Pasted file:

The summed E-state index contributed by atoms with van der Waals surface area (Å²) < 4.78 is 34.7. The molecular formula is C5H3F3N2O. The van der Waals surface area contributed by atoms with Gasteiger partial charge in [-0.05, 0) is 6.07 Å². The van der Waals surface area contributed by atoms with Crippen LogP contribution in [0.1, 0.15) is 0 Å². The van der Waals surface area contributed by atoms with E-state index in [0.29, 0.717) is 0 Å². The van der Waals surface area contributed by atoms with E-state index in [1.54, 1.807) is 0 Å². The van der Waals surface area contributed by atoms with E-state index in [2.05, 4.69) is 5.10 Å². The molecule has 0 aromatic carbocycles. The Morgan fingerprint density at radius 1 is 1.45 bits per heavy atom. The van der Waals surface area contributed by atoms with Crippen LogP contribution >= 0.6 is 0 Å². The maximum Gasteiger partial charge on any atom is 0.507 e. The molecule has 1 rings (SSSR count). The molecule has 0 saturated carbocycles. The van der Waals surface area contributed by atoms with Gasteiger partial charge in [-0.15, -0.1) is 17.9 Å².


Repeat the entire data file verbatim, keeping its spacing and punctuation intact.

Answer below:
The summed E-state index contributed by atoms with van der Waals surface area (Å²) < 4.78 is 34.7. The molecular formula is C5H3F3N2O. The van der Waals surface area contributed by atoms with Gasteiger partial charge in [-0.05, 0) is 6.07 Å². The van der Waals surface area contributed by atoms with Crippen LogP contribution in [0.1, 0.15) is 0 Å². The van der Waals surface area contributed by atoms with E-state index in [0.29, 0.717) is 0 Å². The van der Waals surface area contributed by atoms with E-state index in [1.54, 1.807) is 0 Å². The van der Waals surface area contributed by atoms with E-state index in [2.05, 4.69) is 5.10 Å². The molecule has 0 aromatic carbocycles. The Morgan fingerprint density at radius 1 is 1.45 bits per heavy atom. The van der Waals surface area contributed by atoms with Crippen LogP contribution >= 0.6 is 0 Å². The maximum Gasteiger partial charge on any atom is 0.507 e. The molecule has 1 rings (SSSR count). The molecule has 0 saturated carbocycles. The van der Waals surface area contributed by atoms with Gasteiger partial charge in [-0.15, -0.1) is 17.9 Å².